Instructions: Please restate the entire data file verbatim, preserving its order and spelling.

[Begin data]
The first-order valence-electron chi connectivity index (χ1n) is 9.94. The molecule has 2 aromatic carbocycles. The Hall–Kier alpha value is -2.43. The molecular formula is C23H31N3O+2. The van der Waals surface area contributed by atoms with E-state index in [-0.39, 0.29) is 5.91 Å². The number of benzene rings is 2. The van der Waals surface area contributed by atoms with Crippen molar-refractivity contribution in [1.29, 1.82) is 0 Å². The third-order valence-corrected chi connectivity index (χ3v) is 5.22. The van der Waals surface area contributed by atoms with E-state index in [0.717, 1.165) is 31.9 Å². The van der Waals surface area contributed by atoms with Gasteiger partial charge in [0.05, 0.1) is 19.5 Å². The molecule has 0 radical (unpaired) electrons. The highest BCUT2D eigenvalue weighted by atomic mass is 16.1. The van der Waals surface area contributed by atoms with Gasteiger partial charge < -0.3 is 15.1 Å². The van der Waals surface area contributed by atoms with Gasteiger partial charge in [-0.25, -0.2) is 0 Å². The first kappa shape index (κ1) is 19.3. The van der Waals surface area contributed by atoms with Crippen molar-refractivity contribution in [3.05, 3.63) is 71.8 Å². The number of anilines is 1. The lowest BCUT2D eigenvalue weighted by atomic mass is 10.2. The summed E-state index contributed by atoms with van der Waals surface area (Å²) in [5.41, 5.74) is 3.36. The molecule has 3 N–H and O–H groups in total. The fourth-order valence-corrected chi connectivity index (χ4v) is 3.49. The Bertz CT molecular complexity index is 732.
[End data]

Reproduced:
The first-order valence-electron chi connectivity index (χ1n) is 9.94. The molecule has 2 aromatic carbocycles. The Hall–Kier alpha value is -2.43. The molecular formula is C23H31N3O+2. The van der Waals surface area contributed by atoms with E-state index in [-0.39, 0.29) is 5.91 Å². The number of benzene rings is 2. The van der Waals surface area contributed by atoms with Crippen molar-refractivity contribution in [1.29, 1.82) is 0 Å². The third-order valence-corrected chi connectivity index (χ3v) is 5.22. The van der Waals surface area contributed by atoms with E-state index in [0.717, 1.165) is 31.9 Å². The van der Waals surface area contributed by atoms with Gasteiger partial charge in [0.05, 0.1) is 19.5 Å². The molecule has 0 radical (unpaired) electrons. The highest BCUT2D eigenvalue weighted by atomic mass is 16.1. The van der Waals surface area contributed by atoms with Gasteiger partial charge < -0.3 is 15.1 Å². The van der Waals surface area contributed by atoms with Gasteiger partial charge in [-0.25, -0.2) is 0 Å². The first kappa shape index (κ1) is 19.3. The van der Waals surface area contributed by atoms with Crippen molar-refractivity contribution in [3.05, 3.63) is 71.8 Å². The number of anilines is 1. The lowest BCUT2D eigenvalue weighted by atomic mass is 10.2. The summed E-state index contributed by atoms with van der Waals surface area (Å²) in [5.41, 5.74) is 3.36. The molecule has 3 N–H and O–H groups in total. The fourth-order valence-corrected chi connectivity index (χ4v) is 3.49. The Bertz CT molecular complexity index is 732.